DROUGHT affects the people of Northern Kenya in so many ways, seen and unseen, that measuring its full impact is almost impossible.
They can count the number of livestock deaths, the amount of debt built up buying replacement food at inflated prices, the children no longer at school, the meals missed, the days of hunger.
But it's hard to quantify what Ekal Mudang from Lokwasimyen village in Turkana county feels acutely - the loss of dignity.
"When I was a child we didn't know about begging," she says through a translator when asked what the drought has done to her.
"Now we must beg for help."
Three of Ekal's eight children are in a supplementary nutrition programme run by the Ministry of Health to counteract malnutrition.
She struggles to feed the rest on a spartan diet of ugali, a stiff porridge-like dish made of maize flour which is served in better times as an accompaniment to meat or vegetables.
There is no meat or vegetables now, and no wild fruits either as the tired trees and shrubs bear few in the dust-dry bushland.
A temporary cash transfer scheme from the government has helped a bit but with the family's goat herd reduced to six scrawny animals and no pasture for them to graze, the future is frightening.
Ekal produces charcoal for sale for cookstoves but, with little to cook, demand is low and prices have fallen because most can not afford to buy it.
She used to take cleaning work too but opportunities are scarce and she has little energy to spare.
"We skip meals," she says, explaining the family can go more than a day without eating. "I have lost strength."
It is a critical situation that has been intensifying since the last rains in the region fell in spring 2020.
Four failed rainy seasons later and the hardship and anxiety is taking its toll on the bonds between families and communities in this pastoralist society that is so utterly dependent on livestock.
"Husbands and wives experience conflict," she says.
"Sometimes women ask the husbands, why did you not choose another livelihood in the town so we are able to have food and money?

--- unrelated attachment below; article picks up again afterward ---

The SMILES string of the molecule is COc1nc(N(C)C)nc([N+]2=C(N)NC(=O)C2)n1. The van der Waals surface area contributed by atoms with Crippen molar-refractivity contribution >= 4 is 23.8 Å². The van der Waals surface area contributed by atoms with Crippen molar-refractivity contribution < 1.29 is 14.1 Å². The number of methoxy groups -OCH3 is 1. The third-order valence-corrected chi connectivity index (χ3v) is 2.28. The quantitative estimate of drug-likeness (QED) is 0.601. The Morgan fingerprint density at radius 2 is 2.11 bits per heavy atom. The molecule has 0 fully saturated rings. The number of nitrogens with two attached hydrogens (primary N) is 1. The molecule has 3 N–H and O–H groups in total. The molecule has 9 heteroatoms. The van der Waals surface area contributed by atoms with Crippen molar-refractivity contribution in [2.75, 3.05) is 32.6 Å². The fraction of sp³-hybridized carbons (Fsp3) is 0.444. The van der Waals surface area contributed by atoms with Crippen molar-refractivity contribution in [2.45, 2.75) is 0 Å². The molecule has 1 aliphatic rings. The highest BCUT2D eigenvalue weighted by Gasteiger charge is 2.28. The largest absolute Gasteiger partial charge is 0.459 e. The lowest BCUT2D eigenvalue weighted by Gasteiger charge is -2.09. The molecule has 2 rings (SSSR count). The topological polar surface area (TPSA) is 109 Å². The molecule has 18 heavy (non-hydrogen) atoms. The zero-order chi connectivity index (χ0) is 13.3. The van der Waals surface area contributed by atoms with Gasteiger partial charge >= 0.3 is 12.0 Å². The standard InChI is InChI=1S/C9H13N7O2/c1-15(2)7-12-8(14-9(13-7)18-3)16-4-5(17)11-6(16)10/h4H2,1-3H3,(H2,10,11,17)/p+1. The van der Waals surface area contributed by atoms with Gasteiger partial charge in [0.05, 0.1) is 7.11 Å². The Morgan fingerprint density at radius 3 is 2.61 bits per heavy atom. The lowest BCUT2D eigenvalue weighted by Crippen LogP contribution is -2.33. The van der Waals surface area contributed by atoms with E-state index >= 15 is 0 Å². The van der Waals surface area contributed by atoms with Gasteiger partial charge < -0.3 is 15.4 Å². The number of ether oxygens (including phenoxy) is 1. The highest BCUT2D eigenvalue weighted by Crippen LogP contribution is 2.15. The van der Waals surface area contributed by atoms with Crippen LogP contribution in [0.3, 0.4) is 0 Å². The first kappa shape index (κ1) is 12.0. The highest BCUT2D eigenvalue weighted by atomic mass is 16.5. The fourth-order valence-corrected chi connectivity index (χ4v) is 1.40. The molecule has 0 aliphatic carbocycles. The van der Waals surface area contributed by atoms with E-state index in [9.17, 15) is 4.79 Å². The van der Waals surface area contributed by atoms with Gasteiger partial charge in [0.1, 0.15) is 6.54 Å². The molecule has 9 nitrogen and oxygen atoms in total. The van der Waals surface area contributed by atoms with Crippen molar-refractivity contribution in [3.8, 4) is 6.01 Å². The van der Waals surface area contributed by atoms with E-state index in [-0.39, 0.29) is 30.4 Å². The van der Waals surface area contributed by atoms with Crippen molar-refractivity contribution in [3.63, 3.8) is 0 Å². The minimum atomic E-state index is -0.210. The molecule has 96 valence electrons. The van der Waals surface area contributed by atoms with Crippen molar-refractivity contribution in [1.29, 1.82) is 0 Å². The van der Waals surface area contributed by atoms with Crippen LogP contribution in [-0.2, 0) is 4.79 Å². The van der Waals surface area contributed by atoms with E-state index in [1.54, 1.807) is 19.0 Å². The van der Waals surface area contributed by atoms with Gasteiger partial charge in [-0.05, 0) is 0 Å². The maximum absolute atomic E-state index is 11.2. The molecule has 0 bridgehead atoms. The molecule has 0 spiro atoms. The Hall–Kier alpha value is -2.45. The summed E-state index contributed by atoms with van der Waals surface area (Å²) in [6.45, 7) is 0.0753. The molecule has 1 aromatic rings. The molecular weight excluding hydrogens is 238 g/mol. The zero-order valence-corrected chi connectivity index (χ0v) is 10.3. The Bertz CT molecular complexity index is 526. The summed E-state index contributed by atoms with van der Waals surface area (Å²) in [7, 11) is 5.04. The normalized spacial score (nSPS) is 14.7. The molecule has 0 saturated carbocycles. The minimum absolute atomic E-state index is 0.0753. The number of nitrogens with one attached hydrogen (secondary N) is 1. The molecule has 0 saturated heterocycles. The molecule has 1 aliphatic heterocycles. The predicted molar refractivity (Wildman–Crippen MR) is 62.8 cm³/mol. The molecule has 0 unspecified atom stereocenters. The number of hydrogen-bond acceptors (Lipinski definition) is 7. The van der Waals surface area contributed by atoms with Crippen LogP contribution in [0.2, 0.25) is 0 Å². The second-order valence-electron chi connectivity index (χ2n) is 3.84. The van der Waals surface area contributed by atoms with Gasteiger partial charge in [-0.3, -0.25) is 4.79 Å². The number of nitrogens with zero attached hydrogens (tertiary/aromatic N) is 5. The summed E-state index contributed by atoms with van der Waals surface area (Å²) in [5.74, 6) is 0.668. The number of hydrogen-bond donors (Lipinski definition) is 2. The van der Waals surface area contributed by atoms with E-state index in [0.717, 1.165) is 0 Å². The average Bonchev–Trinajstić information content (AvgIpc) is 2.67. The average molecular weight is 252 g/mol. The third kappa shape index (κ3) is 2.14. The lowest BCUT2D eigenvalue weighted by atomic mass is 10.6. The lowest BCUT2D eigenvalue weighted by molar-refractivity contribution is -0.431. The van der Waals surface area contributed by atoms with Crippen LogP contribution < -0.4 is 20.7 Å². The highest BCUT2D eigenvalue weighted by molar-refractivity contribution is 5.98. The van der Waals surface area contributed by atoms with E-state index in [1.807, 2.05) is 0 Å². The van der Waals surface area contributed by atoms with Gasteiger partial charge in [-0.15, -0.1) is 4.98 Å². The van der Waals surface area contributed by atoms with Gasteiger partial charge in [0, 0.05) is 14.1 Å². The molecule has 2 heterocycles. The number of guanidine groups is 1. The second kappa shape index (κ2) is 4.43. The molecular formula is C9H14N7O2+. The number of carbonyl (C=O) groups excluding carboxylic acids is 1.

"The husbands say this is what they have known all their life, they know nothing else."
At times when friendships are needed most, these are also under pressure.
"We relied on neighbours and friends," she says. "But people have changed. Everyone has so little that each person is fearing to suffer if they give to someone else."
So Ekal looks to strangers - the government, NGOs, well-wishers - anyone who can help although it hurts her pride to do so.
She is reluctant to consider the future, one in which meteorologists are already warning conditions for the next rains which would be due in October are looking uncertain.
"There is no future if the rains do not come and we don't get help," she says.
That sentiment is repeated across Turkana county which is classified as stage 4 or 'critical' according to the Integrated Food Security Phase Classification (IPC).
There are five stages on the IPC scale. Only after the fifth, 'extremely critical', is passed is the term famine applied.
Accounts from Nakimomet village several hours drive away suggest stage five may not be long in coming.
Longole Lochidi’s frustration is clear in her response to a remark about how welcoming her community is to the visitors who have arrived with aid agency Concern to probe their plight.
“Of course they are welcoming. They are hoping you are bringing help,” the widow and mother of nine snaps.
“But they are not bad people,” she adds quickly. “Everyone is struggling for their life.”
And, she adds, there are some even worse off. Beyond this village is another one, she says.
It is a makeshift settlement people are calling Nawokojom - ‘the people who carry hides’.
“They came from the mountains. All their livestock died and they have nothing. All they carried with them was the hides of their animals.
“They have come in the hope that they will be more visible to NGOs and government.”
Now that their presence has been reported, that is a start, but the scale of need across this county, roughly the size of Ireland with one million hungry people, is immense and this is only one small part of a vast region in which large parts of five East African countries are in drought.
Moses Raminya of Concern Worldwide’s Turkana staff who have organised this trip, says supporting people is already very challenging and the task will be daunting if the drought continues.
“There are limited resources and donor fatigue,” he says. “Communities feel this is the worst period they have ever faced but we don’t know what is to come.”
Longole says goodbye with a message.
“If you do come back with help, don’t forget about the people at Nawokojom,” she says.
Of all the things people of Northern Kenya have lost as a cost of the drought, it is not compassion.